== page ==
Dr. Julian Hosp: Cryptocurrencies, I mentioned in my keynote as well, I think it's the least exciting topic of all of them. Yes it's financials, and yes there is money to be made, but just from an executional standpoint...it's not that we don't have digital currencies. I mean, PayPal is digital, right? Yes, one is decentralized and one is centralized, but it's not the most exciting kind of thing.
I think a big, big use case -- obviously, for example Ethereum, which has centralized computer allowing for smart contracts. Smart contracts allow you to make contracts without another human being, but it's actually enforced by this computer program.
All kinds of used cases can happen there. The use case I talked about today was insurance, which can be very interesting, I have to admit that, because I can make insurance, and it's going to be enforced no problem.
But there's also risks attached to that. What if other people start betting on my insurance and start betting on my house burning down? And since there's no one who can control this or there's no law, well, suddenly there's enough people who want my house to burn down. So that was a use case -- kind of the antagonist of this entire thing.
I think data storage in general...I talked about medical data storage. But this can also be data storage, one thing I didn't talk about, for example voting. In the U.S. there has been this ongoing discussion about how transparent is the voting, how should it work, what should people do. Blockchain would be a really excellent solution for this. It's very transparent. Everyone can see that it's done properly. It's completely anonymous, and one doesn't have to trust anyone. You don't even have to trust the government. You just trust that system, right? It's actually a very interesting approach.
In Africa, Sierra Leone, they are now trying this out for the very first time. Obviously a third-world country, right, but obviously interesting to see where this is leading to.
Rex Moore: Now you probably haven't thought of this, but if you were an investor, how do they participate in everything you just mentioned? Are there certain companies you see that are involved?
Dr. Julian Hosp: You have two ways. You can participate in the traditional VC or angel route. There's very few companies in this space, because the space is so young, that are publicly traded. So you have to probably be an accredited investor to be able to participate on an equity kind of basis.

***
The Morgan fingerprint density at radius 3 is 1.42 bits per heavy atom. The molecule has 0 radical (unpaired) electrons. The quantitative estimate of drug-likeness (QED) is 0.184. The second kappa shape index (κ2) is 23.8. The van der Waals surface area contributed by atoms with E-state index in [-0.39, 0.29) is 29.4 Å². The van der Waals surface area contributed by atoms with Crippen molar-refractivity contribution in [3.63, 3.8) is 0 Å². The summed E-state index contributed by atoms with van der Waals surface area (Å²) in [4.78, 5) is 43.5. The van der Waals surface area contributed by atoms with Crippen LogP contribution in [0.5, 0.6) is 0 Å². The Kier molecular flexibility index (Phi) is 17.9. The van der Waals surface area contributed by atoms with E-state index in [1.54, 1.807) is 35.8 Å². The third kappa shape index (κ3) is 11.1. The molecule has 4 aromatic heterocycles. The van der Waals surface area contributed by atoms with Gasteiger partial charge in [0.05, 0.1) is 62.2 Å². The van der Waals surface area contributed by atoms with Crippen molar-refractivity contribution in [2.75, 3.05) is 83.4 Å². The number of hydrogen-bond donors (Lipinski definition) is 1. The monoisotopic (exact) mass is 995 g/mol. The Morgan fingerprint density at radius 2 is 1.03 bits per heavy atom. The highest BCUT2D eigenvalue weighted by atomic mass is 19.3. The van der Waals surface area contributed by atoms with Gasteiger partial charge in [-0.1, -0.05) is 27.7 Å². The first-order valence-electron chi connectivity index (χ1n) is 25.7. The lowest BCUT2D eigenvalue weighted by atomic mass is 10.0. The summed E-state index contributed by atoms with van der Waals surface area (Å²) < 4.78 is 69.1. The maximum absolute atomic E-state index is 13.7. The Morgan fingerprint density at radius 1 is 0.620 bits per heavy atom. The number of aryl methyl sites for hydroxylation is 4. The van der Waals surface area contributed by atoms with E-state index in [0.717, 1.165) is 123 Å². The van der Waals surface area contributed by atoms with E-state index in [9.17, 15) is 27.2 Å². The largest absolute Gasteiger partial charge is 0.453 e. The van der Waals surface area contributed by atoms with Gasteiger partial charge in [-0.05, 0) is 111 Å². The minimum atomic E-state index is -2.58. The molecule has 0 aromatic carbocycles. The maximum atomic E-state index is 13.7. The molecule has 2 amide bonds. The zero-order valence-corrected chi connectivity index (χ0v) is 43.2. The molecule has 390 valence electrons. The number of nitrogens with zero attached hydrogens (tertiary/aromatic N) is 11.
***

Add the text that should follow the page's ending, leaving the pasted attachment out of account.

And then obviously you have some companies who create a token. For example, my own company TenX, we have a token (PAY) and you can participate with that token on the company's success. Now obviously there are different rules and different kind of systems as the underlying equity, but for some people this might be very interesting.
Rex Moore: Your company...what problem does TenX solve?
Dr. Julian Hosp: What we are doing is solving the problem of the usability of cryptocurrencies right now. We have something we are working long-term on, but at the moment we're really solving that these cryptocurrencies like bitcoin or ether or dash are actually not really usable.
Yes they are there, but how do you go to a gas station or Starbucks and actually use your Bitcoin? You can't. So what we do is we have a debit card system where you can connect bitcoin, ether, dash tokens, and so on with this debit card, and then you can just go there and use your cryptocurrencies there.
The major use case obviously is -- maybe in the U.S. a little bit because I understand most in America will have a credit card, many people have -- but there are a lot of people all around the world that don't have access to a bank account, don't have access to a credit card. So we have a lot of these people actually asking.
And then obviously people who are investors in cryptocurrencies, and they want to stay very liquid and very flexible and say, "I don't want to go to an exchange and swap my coins there. This takes time until I have my money out." It's just, I have my card from TenX, I can go to any store and just spend my coins. So if the coin's going up, great point in spending them right now.
Long-term, and I really want to point this out, long-term it's really about moving value between point A and point B, and right now this is what a traditional system, fiat...one thing we're developing is something called COMIT, where it's really about connecting cryptocurrencies, connecting blockchains, and shifting value, moving value back and forth between there.
Because the major problem that I see coming up is that we have all these blockchains almost like silos; how are they communicating with each other? This is going to be really exciting once one blockchain can communicate to the next one. There's no person that's responsible for this, so you need to create protocols. These protocols are going to be worth a lot. The highways are going to be worth a lot. So that's what we're really working on on a mid- to long-term basis.